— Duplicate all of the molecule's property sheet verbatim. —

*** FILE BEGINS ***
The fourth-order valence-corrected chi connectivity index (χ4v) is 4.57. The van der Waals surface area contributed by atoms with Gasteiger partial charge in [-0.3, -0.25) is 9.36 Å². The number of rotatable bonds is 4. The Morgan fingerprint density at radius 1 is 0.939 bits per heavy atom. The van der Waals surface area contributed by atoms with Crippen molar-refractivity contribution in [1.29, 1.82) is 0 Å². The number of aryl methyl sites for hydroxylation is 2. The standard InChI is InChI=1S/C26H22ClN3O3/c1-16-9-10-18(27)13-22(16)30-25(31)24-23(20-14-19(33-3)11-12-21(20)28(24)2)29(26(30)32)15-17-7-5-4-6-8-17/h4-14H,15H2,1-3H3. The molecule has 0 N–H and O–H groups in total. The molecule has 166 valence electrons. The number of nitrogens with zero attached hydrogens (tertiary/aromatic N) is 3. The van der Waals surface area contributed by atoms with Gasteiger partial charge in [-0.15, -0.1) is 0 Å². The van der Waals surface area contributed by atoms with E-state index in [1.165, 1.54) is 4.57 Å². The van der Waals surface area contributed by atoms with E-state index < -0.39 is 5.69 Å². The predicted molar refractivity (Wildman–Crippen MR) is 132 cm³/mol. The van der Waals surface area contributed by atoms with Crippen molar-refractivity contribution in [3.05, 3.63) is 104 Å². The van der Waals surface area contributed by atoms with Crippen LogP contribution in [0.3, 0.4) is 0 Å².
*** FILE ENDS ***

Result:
The fourth-order valence-corrected chi connectivity index (χ4v) is 4.57. The van der Waals surface area contributed by atoms with Gasteiger partial charge in [-0.3, -0.25) is 9.36 Å². The number of rotatable bonds is 4. The Morgan fingerprint density at radius 1 is 0.939 bits per heavy atom. The van der Waals surface area contributed by atoms with Crippen molar-refractivity contribution in [1.29, 1.82) is 0 Å². The number of aryl methyl sites for hydroxylation is 2. The standard InChI is InChI=1S/C26H22ClN3O3/c1-16-9-10-18(27)13-22(16)30-25(31)24-23(20-14-19(33-3)11-12-21(20)28(24)2)29(26(30)32)15-17-7-5-4-6-8-17/h4-14H,15H2,1-3H3. The molecule has 0 N–H and O–H groups in total. The molecule has 166 valence electrons. The number of nitrogens with zero attached hydrogens (tertiary/aromatic N) is 3. The van der Waals surface area contributed by atoms with Gasteiger partial charge in [-0.15, -0.1) is 0 Å². The van der Waals surface area contributed by atoms with E-state index in [1.165, 1.54) is 4.57 Å². The van der Waals surface area contributed by atoms with E-state index < -0.39 is 5.69 Å². The predicted molar refractivity (Wildman–Crippen MR) is 132 cm³/mol. The van der Waals surface area contributed by atoms with Crippen molar-refractivity contribution in [3.05, 3.63) is 104 Å². The van der Waals surface area contributed by atoms with Crippen LogP contribution in [0.3, 0.4) is 0 Å².